By Vivienne Walt ~ TRIPOLI 

I call a business consultant in the Libyan capital on the telephone, and ask if he wants to join me at the café where we shared a long, relaxed lunch last year. His response is nothing I’ve ever heard from him before: terror. “Vivienne,” he says, breathless and garbled. “I cannot talk to you. They are arresting people who speak to foreigners. Our calls are being listened to. Our e-mails don’t work,” he says, then blurts out apologies and says goodbye.

So it goes in Tripoli. As Libya’s three-week popular revolt morphs into an all-out civil war, this city of about 1.6 million people is poised between frenzied panic and humdrum normality. With no sense of how drastically their lives might be upended tomorrow, the next day or next weekend, there is fear and loathing about the mounting disaster — and yet a sense that the spectacular violence to the west and east of Tripoli is somehow unfolding in another country.

And in a sense, it is another country. Tripoli, Libya’s economic and political powerhouse, and the stronghold of Muammar Gaddafi since he seized power nearly 42 years ago, is now the surreally calm eye of the storm in an outsize global drama. Gaddafi is holed up in his complex on Tripoli’s western outskirts, venturing out every few days to appear on television, or atop the parapet of the Red Castle monument downtown, vowing to crush pro-rebel Western countries and al-Qaeda fighters, who he insists are leading the revolt.

Along Tripoli’s breezy harborside, fishermen still sell their day’s catch, offering glistening sea bream and bass out of cardboard boxes. There are traffic jams in middle-class neighborhoods, as people go shopping for everything from sneakers to cell phones. Yet business is proceeding at a snail’s pace, with thousands of people not working for weeks, since almost every expatriate has exited the country. That lends Tripoli a deceptively languid air. A group of boys play soccer in a field in one neighborhood. In another, a soldier allows a laughing 3-year-old boy to hold his Kalashnikov rifle and pose for a photograph.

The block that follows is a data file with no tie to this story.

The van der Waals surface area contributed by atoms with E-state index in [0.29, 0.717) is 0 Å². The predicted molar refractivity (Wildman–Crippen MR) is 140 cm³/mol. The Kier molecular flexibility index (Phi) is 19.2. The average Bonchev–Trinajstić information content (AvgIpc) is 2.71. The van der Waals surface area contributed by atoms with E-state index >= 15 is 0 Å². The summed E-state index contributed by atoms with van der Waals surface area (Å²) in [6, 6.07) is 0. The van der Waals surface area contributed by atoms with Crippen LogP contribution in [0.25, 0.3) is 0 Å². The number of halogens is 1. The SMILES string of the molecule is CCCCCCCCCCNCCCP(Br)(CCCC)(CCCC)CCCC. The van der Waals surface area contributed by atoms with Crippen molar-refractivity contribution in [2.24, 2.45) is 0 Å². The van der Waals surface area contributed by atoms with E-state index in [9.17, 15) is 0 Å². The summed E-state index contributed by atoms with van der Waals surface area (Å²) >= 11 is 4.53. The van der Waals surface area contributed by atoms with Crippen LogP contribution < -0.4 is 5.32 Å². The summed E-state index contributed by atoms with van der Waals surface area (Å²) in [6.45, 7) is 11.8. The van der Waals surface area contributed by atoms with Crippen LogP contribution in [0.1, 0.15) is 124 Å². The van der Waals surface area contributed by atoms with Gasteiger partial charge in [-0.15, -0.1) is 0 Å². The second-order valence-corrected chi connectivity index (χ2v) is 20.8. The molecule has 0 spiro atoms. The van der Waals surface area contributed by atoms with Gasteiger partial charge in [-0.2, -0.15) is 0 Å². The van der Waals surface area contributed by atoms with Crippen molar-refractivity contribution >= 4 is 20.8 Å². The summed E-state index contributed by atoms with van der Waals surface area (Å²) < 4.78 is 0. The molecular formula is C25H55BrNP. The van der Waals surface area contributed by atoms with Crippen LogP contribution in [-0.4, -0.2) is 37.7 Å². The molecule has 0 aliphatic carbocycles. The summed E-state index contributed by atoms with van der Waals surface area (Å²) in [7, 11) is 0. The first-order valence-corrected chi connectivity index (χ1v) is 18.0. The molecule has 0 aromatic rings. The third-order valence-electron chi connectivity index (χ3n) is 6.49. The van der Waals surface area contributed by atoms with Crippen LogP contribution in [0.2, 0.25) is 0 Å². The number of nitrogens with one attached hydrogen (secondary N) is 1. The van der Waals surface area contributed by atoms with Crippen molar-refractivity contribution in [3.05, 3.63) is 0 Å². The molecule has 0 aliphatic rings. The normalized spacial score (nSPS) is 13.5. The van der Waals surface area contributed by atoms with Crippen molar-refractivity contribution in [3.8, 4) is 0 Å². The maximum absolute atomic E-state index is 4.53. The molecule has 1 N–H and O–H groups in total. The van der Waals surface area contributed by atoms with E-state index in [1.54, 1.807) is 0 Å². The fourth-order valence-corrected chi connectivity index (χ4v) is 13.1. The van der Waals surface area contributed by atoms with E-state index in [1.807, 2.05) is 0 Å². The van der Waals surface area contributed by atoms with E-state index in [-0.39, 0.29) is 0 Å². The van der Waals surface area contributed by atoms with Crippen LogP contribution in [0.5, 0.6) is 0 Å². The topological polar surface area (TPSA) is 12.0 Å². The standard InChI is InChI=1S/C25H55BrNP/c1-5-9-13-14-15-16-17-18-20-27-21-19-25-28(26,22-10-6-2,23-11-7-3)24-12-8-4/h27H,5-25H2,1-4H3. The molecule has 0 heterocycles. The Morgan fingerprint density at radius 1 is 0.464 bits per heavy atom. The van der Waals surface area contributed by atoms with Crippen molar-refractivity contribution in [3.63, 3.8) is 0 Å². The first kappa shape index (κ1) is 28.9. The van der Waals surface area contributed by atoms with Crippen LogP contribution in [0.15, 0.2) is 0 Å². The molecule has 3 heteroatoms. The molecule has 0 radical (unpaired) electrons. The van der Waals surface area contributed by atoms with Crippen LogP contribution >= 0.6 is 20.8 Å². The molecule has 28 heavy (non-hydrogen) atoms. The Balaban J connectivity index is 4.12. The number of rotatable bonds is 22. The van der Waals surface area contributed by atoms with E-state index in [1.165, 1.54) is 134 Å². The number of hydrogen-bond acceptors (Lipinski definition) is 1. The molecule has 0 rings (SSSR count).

And yet less than an hour’s drive west, Gaddafi’s military on Tuesday pummeled rebel positions in Zawiyah, a town of 200,000 people next to a crucial oil refinery about 30 miles from Tripoli. Scores have been killed and hundreds injured in about five days of heavy shelling and gunfire in the town, according to hospital doctors, as government forces fight a vicious battle to recapture the town from rebels. The battle for a town virtually on the doorstep of Gaddafi’s capital has become a key testing ground for the regime’s ability to survive the uprising. State-run Libyan television reported on Tuesday night that one of the military’s commanders in Zawiyah, Major General Khaled Shahma, had defected to the rebel side — suggesting that the government still faces intense resistance despite its superior firepower.

At 11:15 p.m. Tuesday night, Gaddafi’s motorcade roared up the long driveway of the hotel in central Tripoli, which houses about 120 foreign journalists who have been especially invited to the capital by the regime. Out stepped Gaddafi, his fist pumping the air triumphantly as he strode through the revolving doors, smiling delightedly as he was mobbed by television cameras and reporters. It was theater, of course: the Turkish and French television crews scheduled to interview him would have gone to any location to which he summoned them. Instead, Gaddafi, dressed in a black winter coat and tan desert turban, chose the open, public exposure, as if to say, “I still own this town.”